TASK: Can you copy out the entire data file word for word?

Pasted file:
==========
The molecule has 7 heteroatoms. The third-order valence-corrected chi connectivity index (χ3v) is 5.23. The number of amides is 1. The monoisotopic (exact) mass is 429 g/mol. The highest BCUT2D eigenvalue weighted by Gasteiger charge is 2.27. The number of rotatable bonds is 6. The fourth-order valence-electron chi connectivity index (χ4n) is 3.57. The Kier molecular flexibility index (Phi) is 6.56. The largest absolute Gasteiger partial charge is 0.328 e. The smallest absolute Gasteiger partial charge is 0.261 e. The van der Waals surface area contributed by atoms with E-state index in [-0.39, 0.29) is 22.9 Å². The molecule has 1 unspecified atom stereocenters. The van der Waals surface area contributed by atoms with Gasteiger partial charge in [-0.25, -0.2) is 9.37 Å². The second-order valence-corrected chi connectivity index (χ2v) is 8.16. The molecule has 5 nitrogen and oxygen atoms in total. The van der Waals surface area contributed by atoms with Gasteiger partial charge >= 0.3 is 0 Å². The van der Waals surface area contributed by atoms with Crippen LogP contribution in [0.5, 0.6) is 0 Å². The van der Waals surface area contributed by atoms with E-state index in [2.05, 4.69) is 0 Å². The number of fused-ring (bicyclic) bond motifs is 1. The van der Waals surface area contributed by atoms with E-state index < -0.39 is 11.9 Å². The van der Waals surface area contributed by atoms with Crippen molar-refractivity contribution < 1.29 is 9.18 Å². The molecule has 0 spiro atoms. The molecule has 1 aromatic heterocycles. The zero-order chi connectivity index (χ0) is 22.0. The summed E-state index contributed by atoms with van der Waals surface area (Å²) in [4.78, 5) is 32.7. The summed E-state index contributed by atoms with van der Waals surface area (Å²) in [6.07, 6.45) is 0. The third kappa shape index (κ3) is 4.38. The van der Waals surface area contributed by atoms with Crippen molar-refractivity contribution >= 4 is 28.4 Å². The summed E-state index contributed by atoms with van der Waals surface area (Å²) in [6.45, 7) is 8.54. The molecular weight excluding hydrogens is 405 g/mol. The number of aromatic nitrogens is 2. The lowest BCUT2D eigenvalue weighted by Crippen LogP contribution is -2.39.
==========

The molecule has 7 heteroatoms. The third-order valence-corrected chi connectivity index (χ3v) is 5.23. The number of amides is 1. The monoisotopic (exact) mass is 429 g/mol. The highest BCUT2D eigenvalue weighted by Gasteiger charge is 2.27. The number of rotatable bonds is 6. The fourth-order valence-electron chi connectivity index (χ4n) is 3.57. The Kier molecular flexibility index (Phi) is 6.56. The largest absolute Gasteiger partial charge is 0.328 e. The smallest absolute Gasteiger partial charge is 0.261 e. The van der Waals surface area contributed by atoms with E-state index in [-0.39, 0.29) is 22.9 Å². The molecule has 1 unspecified atom stereocenters. The van der Waals surface area contributed by atoms with Gasteiger partial charge in [-0.25, -0.2) is 9.37 Å². The second-order valence-corrected chi connectivity index (χ2v) is 8.16. The molecule has 5 nitrogen and oxygen atoms in total. The van der Waals surface area contributed by atoms with Gasteiger partial charge >= 0.3 is 0 Å². The van der Waals surface area contributed by atoms with Crippen LogP contribution in [0.5, 0.6) is 0 Å². The van der Waals surface area contributed by atoms with E-state index in [2.05, 4.69) is 0 Å². The number of fused-ring (bicyclic) bond motifs is 1. The van der Waals surface area contributed by atoms with E-state index < -0.39 is 11.9 Å². The van der Waals surface area contributed by atoms with Crippen molar-refractivity contribution < 1.29 is 9.18 Å². The molecule has 0 spiro atoms. The molecule has 1 aromatic heterocycles. The zero-order chi connectivity index (χ0) is 22.0. The summed E-state index contributed by atoms with van der Waals surface area (Å²) in [4.78, 5) is 32.7. The summed E-state index contributed by atoms with van der Waals surface area (Å²) in [6.07, 6.45) is 0. The third kappa shape index (κ3) is 4.38. The van der Waals surface area contributed by atoms with Crippen molar-refractivity contribution >= 4 is 28.4 Å². The summed E-state index contributed by atoms with van der Waals surface area (Å²) in [6.45, 7) is 8.54. The molecular weight excluding hydrogens is 405 g/mol. The number of aromatic nitrogens is 2. The lowest BCUT2D eigenvalue weighted by Crippen LogP contribution is -2.39.